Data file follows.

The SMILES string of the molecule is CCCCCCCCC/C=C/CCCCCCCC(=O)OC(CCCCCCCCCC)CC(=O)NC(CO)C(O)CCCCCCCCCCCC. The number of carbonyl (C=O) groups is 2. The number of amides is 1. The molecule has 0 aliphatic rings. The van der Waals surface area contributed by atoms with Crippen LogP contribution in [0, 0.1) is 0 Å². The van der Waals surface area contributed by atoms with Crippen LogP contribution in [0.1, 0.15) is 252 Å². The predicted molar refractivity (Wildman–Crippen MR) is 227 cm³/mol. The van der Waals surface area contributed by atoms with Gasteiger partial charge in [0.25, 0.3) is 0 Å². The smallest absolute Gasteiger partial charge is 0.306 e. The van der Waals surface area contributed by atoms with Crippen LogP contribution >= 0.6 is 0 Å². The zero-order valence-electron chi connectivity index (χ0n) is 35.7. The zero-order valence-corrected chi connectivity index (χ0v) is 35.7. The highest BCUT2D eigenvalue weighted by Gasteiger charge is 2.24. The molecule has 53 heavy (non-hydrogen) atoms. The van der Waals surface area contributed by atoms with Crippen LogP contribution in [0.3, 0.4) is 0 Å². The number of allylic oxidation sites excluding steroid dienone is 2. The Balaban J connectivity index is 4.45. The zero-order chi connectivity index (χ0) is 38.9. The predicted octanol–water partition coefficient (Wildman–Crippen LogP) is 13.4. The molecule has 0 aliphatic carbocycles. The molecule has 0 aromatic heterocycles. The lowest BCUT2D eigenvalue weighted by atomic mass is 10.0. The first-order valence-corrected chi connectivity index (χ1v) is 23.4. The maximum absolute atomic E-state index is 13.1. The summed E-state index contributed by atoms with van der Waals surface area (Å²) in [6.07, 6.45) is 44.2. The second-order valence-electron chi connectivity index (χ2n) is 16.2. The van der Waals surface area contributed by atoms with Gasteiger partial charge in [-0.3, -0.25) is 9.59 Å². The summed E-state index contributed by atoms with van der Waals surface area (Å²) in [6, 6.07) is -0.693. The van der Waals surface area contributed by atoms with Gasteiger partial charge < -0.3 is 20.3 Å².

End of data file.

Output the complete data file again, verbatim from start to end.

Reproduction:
The SMILES string of the molecule is CCCCCCCCC/C=C/CCCCCCCC(=O)OC(CCCCCCCCCC)CC(=O)NC(CO)C(O)CCCCCCCCCCCC. The number of carbonyl (C=O) groups is 2. The number of amides is 1. The molecule has 0 aliphatic rings. The van der Waals surface area contributed by atoms with Crippen LogP contribution in [0, 0.1) is 0 Å². The van der Waals surface area contributed by atoms with Crippen LogP contribution in [0.1, 0.15) is 252 Å². The predicted molar refractivity (Wildman–Crippen MR) is 227 cm³/mol. The van der Waals surface area contributed by atoms with Gasteiger partial charge in [0.25, 0.3) is 0 Å². The smallest absolute Gasteiger partial charge is 0.306 e. The van der Waals surface area contributed by atoms with Crippen LogP contribution >= 0.6 is 0 Å². The zero-order valence-electron chi connectivity index (χ0n) is 35.7. The zero-order valence-corrected chi connectivity index (χ0v) is 35.7. The highest BCUT2D eigenvalue weighted by Gasteiger charge is 2.24. The molecule has 53 heavy (non-hydrogen) atoms. The van der Waals surface area contributed by atoms with Crippen LogP contribution in [0.3, 0.4) is 0 Å². The number of allylic oxidation sites excluding steroid dienone is 2. The Balaban J connectivity index is 4.45. The zero-order chi connectivity index (χ0) is 38.9. The predicted octanol–water partition coefficient (Wildman–Crippen LogP) is 13.4. The molecule has 0 aliphatic carbocycles. The molecule has 0 aromatic heterocycles. The lowest BCUT2D eigenvalue weighted by atomic mass is 10.0. The first-order valence-corrected chi connectivity index (χ1v) is 23.4. The maximum absolute atomic E-state index is 13.1. The summed E-state index contributed by atoms with van der Waals surface area (Å²) in [6.07, 6.45) is 44.2. The second-order valence-electron chi connectivity index (χ2n) is 16.2. The van der Waals surface area contributed by atoms with Gasteiger partial charge in [-0.3, -0.25) is 9.59 Å². The summed E-state index contributed by atoms with van der Waals surface area (Å²) in [6, 6.07) is -0.693. The van der Waals surface area contributed by atoms with Gasteiger partial charge < -0.3 is 20.3 Å².